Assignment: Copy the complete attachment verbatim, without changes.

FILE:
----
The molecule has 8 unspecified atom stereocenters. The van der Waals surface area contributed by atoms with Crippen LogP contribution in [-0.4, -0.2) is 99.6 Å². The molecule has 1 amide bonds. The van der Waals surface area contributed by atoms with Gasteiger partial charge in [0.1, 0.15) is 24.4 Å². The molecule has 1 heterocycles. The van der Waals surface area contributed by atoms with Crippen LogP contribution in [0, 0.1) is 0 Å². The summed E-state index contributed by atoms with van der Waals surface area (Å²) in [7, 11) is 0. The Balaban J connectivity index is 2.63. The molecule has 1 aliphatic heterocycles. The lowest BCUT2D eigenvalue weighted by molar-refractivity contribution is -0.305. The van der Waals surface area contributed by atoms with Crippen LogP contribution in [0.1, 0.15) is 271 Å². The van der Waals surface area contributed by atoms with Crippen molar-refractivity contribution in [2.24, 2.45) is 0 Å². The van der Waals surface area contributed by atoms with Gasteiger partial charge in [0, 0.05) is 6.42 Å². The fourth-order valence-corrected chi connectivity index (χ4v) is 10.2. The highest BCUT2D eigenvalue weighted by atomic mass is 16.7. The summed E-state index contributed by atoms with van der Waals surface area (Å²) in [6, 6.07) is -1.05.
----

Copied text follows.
The molecule has 8 unspecified atom stereocenters. The van der Waals surface area contributed by atoms with Crippen LogP contribution in [-0.4, -0.2) is 99.6 Å². The molecule has 1 amide bonds. The van der Waals surface area contributed by atoms with Gasteiger partial charge in [0.1, 0.15) is 24.4 Å². The molecule has 1 heterocycles. The van der Waals surface area contributed by atoms with Crippen LogP contribution in [0, 0.1) is 0 Å². The summed E-state index contributed by atoms with van der Waals surface area (Å²) in [7, 11) is 0. The Balaban J connectivity index is 2.63. The molecule has 1 aliphatic heterocycles. The lowest BCUT2D eigenvalue weighted by molar-refractivity contribution is -0.305. The van der Waals surface area contributed by atoms with Crippen LogP contribution in [0.1, 0.15) is 271 Å². The van der Waals surface area contributed by atoms with Crippen molar-refractivity contribution in [2.24, 2.45) is 0 Å². The van der Waals surface area contributed by atoms with Gasteiger partial charge in [0, 0.05) is 6.42 Å². The fourth-order valence-corrected chi connectivity index (χ4v) is 10.2. The highest BCUT2D eigenvalue weighted by atomic mass is 16.7. The summed E-state index contributed by atoms with van der Waals surface area (Å²) in [6, 6.07) is -1.05.